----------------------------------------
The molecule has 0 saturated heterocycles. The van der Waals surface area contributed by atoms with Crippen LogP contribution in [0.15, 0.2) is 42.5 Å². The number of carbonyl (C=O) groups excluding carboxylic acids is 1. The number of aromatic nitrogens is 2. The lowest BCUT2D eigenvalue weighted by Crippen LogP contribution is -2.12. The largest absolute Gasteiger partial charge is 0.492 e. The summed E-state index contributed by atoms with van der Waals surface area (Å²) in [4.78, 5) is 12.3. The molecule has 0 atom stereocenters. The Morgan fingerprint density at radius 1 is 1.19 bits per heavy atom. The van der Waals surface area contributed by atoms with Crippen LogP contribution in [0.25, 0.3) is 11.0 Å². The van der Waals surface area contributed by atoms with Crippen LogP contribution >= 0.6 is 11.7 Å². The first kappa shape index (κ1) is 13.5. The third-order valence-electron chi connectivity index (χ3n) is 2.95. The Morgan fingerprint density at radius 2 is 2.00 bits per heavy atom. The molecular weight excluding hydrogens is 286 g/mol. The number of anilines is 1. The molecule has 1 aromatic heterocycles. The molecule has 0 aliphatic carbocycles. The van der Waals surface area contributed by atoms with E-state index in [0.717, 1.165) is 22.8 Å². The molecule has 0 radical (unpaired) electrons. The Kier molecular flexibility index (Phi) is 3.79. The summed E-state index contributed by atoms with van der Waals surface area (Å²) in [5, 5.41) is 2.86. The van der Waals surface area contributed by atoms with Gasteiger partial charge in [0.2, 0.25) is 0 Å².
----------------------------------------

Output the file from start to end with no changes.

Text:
The molecule has 0 saturated heterocycles. The van der Waals surface area contributed by atoms with Crippen LogP contribution in [0.15, 0.2) is 42.5 Å². The number of carbonyl (C=O) groups excluding carboxylic acids is 1. The number of aromatic nitrogens is 2. The lowest BCUT2D eigenvalue weighted by Crippen LogP contribution is -2.12. The largest absolute Gasteiger partial charge is 0.492 e. The summed E-state index contributed by atoms with van der Waals surface area (Å²) in [4.78, 5) is 12.3. The molecule has 0 atom stereocenters. The Morgan fingerprint density at radius 1 is 1.19 bits per heavy atom. The van der Waals surface area contributed by atoms with Crippen LogP contribution in [0.25, 0.3) is 11.0 Å². The van der Waals surface area contributed by atoms with Crippen LogP contribution >= 0.6 is 11.7 Å². The first kappa shape index (κ1) is 13.5. The third-order valence-electron chi connectivity index (χ3n) is 2.95. The Morgan fingerprint density at radius 2 is 2.00 bits per heavy atom. The molecular weight excluding hydrogens is 286 g/mol. The number of anilines is 1. The molecule has 1 aromatic heterocycles. The molecule has 0 aliphatic carbocycles. The van der Waals surface area contributed by atoms with E-state index in [0.717, 1.165) is 22.8 Å². The molecule has 0 radical (unpaired) electrons. The Kier molecular flexibility index (Phi) is 3.79. The summed E-state index contributed by atoms with van der Waals surface area (Å²) in [5, 5.41) is 2.86. The van der Waals surface area contributed by atoms with Gasteiger partial charge in [0.2, 0.25) is 0 Å².